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Orange Pith

From the August 1985 issue of the Socialist Standard

Orange Myths

It is Sunday 7 July. In Portadown this morning a riot took place and working people, including policemen, were hurt; some were arrested. Another battle  . . . another myth . . . another contribution to the bitterness and hatred that divide the working class in Northern Ireland.

The government and police and wanted to ban this morning's march through the exclusively Catholic Obins Street district. The marchers, Orangemen going to church accompanied by bands playing sectarian tunes and flaunting sectarian symbols, refused to obey the Government, the police and the law despite their vociferous protestations of loyalty to all three. The police - probably working on the assumption that they could cope more easily with the Catholics than they could with the loyalists - gave in and the march took place. The holy men of the Orange Order marched defiantly through Obins Street to communicate with their god.

The Orange Order in…

The Walking Dead

The Orange Order endeavours to dismiss any suggestion of class struggle as the following ditty demonstrates:


"Let not the poor man hate the rich
Nor rich on poor look down
But each join each true Orange Order
For God and the Crown."

Keep on walking

46 parades of up to 8,000 Orangemen will march through Glasgow's city centre today with a number of them converging on Cathedral Square. In all, 174 parades taking place throughout the Strathclyde police force area. Henry Dunbar, Grand Master of the Orange Order, said: "The annual Glasgow Boyne Celebrations is the city's biggest street event" An impressive event, perhaps, but highly divisive and sectarian in character. 

The Orange Order warned that Scotland is a "nation in turmoil" and raised concerns over the "separatist campaign". Grand Master Henry Dunbar urged members to back the Union. The Orange Order called on the Church of Scotland to stand up for the country's protestant heritage. "We are dismayed by the dismal failure of our national church, the Church of Scotland, to exert influential leadership in matters of faith and morality. It is a sad reflection that in today's society, many protestants now consider that the Orange O…

Give the Orange Lodge their marching orders!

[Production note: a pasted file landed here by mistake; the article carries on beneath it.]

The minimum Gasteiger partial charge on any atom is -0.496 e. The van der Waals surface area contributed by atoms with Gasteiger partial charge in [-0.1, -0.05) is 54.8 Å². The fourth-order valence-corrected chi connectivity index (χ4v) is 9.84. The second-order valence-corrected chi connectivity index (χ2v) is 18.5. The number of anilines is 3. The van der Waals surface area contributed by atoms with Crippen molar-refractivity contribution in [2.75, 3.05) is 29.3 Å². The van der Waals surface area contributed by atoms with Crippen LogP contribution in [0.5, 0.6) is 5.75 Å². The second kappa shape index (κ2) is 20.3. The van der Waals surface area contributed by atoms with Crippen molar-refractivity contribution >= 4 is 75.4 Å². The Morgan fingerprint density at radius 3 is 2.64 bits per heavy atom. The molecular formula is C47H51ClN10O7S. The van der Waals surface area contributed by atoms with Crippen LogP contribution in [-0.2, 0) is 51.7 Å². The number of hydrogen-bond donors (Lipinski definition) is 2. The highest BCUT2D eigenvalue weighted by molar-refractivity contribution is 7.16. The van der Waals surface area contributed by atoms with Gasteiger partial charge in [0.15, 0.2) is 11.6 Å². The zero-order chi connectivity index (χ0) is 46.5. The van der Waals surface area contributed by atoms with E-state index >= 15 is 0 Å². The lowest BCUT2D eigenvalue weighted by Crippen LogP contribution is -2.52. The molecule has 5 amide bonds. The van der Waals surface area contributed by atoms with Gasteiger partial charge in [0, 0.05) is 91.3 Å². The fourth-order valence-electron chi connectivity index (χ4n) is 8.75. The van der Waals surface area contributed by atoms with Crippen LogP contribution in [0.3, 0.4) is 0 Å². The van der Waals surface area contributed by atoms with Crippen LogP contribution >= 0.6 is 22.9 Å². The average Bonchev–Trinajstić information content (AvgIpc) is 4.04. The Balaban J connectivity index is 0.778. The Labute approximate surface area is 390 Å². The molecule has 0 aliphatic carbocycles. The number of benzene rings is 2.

“Cathy cats eat the rats, Proddy dogs eat the frogs”

As part of the Queen's 60th Jubilee the Protestant, pro-monarchist Orange Order staged numerous parades and held street parties to commemorate the day.

The Orange Order has its origin in Ireland, where in the 18th century Protestant and Catholic farmers banded together in defense of each other in secret societies and informal militias. The structure of the Order was modeled after the Freemasons, and the name was chosen to show support for William of Orange, the man who had replaced James II in 1690. Early in their history, the Order was mostly an agrarian movement, and was not particularly popular with the gentry. They were seen as a potential problem. It was feared that they would turn on the aristocracy. This changed when the United Irishmen entered the scene in Ireland in the 1780s, with their revolutionary ideas, and posed an even greater threat to the gentry. The reality was that the Orange Order became a counter-revoluti…

The red white and blue of Larkhall

The Scotsman describes the religious bigotry of the Central Scotland town of Larkhall where the colour green and the connotations lead to vandalism and the only "safe" colours is the red and white and blue of Glasgow Rangers and the Union Jack .

"...historians believe anti-Catholicism to have been greater in mining towns such as Larkhall, where Irish Catholics were used by pit owners to break strikes. So the fuel was as much economic fear as it was cultural dilution of Protestant stock, the idea which found support in sections of the Church of Scotland in the 1920s and 1930s..."

By playing the "orange card" the bosses employed the divide and rule tactic to weaken the Scottish workers and the consequences linger on to this day .

Isn't it time to discover class loyalty rather than loyalty to the crown ?